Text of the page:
As part of its zero-Covid policy, China uses regional lockdowns to limit the spread of the virus. This blog estimates the effect of these regional lockdowns on Chinese trade. While most lockdowns have no noticeable effect, lockdowns of very high stringency are continuing to depress trade. The particularly stringent Shanghai lockdown in April 2022 reduced aggregate Chinese trade by 3-4%.

Chart 1: Exports of Shanghai Province collapsed during the Shanghai Lockdown
Chart 1: Exports of Shanghai Province collapsed during the Shanghai Lockdown
Post n°292
Published on 11/25/2022

Since July, the ECB increased its key interest rates by 200 basis points in total (once by 50bps and twice by 75 bps). These are the largest single rate hikes of the ECB key interest rates. In this post, we examine to what extent these changes of policy rates passed through to the money market, the first step of monetary policy transmission. Transmission has been nearly complete in the unsecured market (e.g. on €STR) but subdued in the secured market (i.e. on repo transactions).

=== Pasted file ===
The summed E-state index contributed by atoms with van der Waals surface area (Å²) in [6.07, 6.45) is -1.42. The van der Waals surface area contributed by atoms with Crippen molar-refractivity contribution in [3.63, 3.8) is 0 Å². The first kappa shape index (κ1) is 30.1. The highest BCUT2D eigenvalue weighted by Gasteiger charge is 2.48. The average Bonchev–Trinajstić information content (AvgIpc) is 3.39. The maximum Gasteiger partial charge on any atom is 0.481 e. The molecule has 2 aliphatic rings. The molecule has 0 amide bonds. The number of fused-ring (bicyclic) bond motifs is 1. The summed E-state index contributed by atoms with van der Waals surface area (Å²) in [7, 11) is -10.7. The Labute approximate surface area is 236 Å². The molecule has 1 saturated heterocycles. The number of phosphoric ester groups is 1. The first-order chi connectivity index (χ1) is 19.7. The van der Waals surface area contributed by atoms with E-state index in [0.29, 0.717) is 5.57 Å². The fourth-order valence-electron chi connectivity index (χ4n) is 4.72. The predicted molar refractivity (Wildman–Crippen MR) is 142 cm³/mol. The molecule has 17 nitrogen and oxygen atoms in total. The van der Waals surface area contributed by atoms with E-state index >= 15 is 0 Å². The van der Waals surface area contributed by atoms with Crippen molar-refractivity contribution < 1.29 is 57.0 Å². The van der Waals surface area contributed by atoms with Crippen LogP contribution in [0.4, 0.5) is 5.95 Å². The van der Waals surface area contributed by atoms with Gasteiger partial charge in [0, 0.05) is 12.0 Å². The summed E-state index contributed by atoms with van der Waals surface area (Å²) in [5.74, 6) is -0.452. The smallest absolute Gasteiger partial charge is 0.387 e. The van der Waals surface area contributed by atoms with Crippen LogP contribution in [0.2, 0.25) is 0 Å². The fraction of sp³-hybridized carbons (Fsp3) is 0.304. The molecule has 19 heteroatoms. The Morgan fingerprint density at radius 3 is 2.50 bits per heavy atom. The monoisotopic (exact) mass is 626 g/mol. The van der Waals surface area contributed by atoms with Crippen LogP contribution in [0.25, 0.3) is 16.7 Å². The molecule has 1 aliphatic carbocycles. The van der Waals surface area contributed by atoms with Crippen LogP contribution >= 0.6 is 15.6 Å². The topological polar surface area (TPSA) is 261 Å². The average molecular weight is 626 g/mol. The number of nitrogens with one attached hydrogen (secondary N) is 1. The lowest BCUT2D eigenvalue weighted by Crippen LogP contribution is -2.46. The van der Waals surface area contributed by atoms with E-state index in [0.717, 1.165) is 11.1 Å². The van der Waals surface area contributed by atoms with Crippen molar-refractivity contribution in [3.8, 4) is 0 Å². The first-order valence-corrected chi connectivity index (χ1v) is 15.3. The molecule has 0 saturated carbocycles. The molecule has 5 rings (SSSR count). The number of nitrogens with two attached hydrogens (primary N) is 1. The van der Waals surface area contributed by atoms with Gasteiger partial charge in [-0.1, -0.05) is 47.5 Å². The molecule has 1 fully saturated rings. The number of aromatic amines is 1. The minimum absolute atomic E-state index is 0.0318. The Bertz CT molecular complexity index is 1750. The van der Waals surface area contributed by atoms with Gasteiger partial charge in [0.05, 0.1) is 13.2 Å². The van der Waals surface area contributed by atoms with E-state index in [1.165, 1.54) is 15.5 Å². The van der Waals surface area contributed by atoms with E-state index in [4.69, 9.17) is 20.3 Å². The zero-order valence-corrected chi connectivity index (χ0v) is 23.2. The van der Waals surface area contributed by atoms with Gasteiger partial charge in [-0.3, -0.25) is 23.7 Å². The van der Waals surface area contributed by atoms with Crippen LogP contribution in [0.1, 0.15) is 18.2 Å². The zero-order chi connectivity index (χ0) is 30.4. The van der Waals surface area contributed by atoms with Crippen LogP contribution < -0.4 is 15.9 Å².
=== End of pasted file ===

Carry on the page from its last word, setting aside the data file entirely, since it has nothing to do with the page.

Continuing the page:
Graph 1: Changes for unsecured money market rates from July to November 2022
Graph 1: Changes for unsecured money market rates from July to November 2022 Source: ECB, Statistical Data Warehouse. Note: DFR stands for Deposit Facility Rate.
Post n°291
Published on 11/18/2022

By Pauline Bacos and Naelle Verniest

Sustainability-linked bonds (SLBs) have an innovative format that links the bond’s coupon to the achievement of environmental, social or governance targets. Many SLBs now include targets for reducing greenhouse gas emissions. However, this mechanism must impose greater constraints on issuers in order to become a real decarbonisation tool.

Chart 1: Mechanisms of SLBs
Chart 1: Mechanisms of SLBs Source: Banque de France. Note: A step-up is a coupon increase applied if an environmental, social and governance (ESG) target is not achieved. A step-down is a coupon decrease applied if an ESG target is achieved. These mechanisms are defined at issuance